A degree may open the door to a variety of opportunities and diverse career paths. The degree programs offered at CTU will not necessarily lead to the featured careers. This collection of articles is intended to help inform and guide you through the process of determining which level of degree and types of certifications align with your desired career path.
To become an ER Nurse, either an associate's degree in nursing (ADN) or a Bachelor of Science in Nursing (BSN) is required. It's also required to become licensed. This can be done by passing the NCLEX-RN exam.
Emergency room (ER) nurses have the privilege of making a difference in people's lives at their most critical moments. By serving individuals of all ages and backgrounds and meeting diverse care needs, ER nurses generally engage in highly varied work. Before considering how to leverage a nursing degree for a career in emergency medicine, it’s important to understand what it takes to excel in this occupation.
Skills and Characteristics
Performing nursing duties in an emergency room may not be for everyone. The emergency setting normally involves rapid assessment and treatment, and every second counts. An ER nurse must be able to quickly treat patients during the initial phase of an acute illness or trauma.1 In addition to a core nursing capability, there are many personal qualities that emergency nurses share, such as being extroverted, agreeable and open. These specific traits can help manage stress and succeed in a hectic and fast-paced environment.2 Other characteristics include:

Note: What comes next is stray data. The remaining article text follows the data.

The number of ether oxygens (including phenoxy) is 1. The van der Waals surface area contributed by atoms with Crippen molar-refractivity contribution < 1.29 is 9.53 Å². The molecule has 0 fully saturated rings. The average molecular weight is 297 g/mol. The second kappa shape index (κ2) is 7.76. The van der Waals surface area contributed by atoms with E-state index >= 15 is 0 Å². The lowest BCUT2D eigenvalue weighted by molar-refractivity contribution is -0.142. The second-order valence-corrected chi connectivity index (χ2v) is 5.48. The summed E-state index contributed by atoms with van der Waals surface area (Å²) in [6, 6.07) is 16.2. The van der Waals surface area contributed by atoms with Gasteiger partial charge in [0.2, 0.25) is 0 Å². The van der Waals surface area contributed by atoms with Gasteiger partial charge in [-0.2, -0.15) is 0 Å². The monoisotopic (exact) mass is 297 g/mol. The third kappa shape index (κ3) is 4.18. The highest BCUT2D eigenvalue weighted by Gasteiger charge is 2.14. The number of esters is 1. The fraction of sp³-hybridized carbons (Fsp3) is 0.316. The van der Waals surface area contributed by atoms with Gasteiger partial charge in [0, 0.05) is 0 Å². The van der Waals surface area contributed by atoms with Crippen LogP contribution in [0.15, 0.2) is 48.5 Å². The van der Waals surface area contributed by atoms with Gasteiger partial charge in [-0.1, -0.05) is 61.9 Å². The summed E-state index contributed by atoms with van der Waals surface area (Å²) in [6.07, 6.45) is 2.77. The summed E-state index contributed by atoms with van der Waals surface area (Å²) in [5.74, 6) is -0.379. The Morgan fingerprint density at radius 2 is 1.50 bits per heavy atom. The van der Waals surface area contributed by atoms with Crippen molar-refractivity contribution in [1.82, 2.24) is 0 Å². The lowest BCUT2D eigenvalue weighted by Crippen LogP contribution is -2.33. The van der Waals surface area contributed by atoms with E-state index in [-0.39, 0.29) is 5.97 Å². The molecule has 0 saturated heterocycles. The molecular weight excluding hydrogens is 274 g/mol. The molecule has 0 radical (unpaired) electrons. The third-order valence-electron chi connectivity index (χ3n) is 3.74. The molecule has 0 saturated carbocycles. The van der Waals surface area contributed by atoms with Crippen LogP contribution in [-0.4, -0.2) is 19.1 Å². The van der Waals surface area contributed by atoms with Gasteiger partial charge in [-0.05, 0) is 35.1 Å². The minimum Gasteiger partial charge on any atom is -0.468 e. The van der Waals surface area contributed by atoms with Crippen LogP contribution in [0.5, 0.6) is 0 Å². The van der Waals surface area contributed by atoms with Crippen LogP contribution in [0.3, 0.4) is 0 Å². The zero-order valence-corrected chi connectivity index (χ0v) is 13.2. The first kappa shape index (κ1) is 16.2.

- Ability to shift gears and accelerate your pace as needed
- Good observation, assessment and prioritization skills
- Multitasking abilities
- Aptitude to think fast and on your feet
- Good interpersonal and customer service skills
- High stamina
- Good personal coping skills
- Assertive patient advocate
- Ability to maintain calm amidst chaos3
If you feel you have the stamina and demeanor to care for patients in crisis situations, the first step on the path to becoming an emergency nurse is to gain the required education.
To become a registered nurse (RN) and begin specializing in emergency care, either an associate's degree in nursing (ASN) or a Bachelor of Science in Nursing (BSN) is required. A BSN typically warrants four years of study.4 After graduating and passing the appropriate certifications, a new nurse may be able to find an ER nursing job at a facility that has a formal internship or offers an orientation program aimed at non-emergency nurses who want to enter into that specialty.
Certifications and Licenses
After earning a degree, the next step for prospective nurses is to become licensed through passing the National Council Licensure Examination (NCLEX).4 Upon passing the exam, RNs looking to specialize in ER nursing should have some experience in the field. It is recommended that nurses accrue a minimum two years of emergency nursing experience prior to seeking Certified Emergency Nurse (CEN) certification.5 Several specialized ER nursing certifications are also offered, including flight (CFRN), pediatric emergency (CPEN) and critical care ground transport (CTRN).6
After becoming a CEN, nurses must generally continue their education throughout their careers. Technology and best practices in emergency care are regularly updated to offer patients the best care possible. Furthermore, CENs must qualify for recertification every four years after passing the original exam. Recertification can be obtained through online testing or qualifying continuing education hours.5
Job Market for ER Nurses
Flexible hours and the option to work in multiple fields of emergency employment may be additional benefits of pursuing a career in emergency or ER nursing. For instance, emergency nurses may find jobs in the following settings: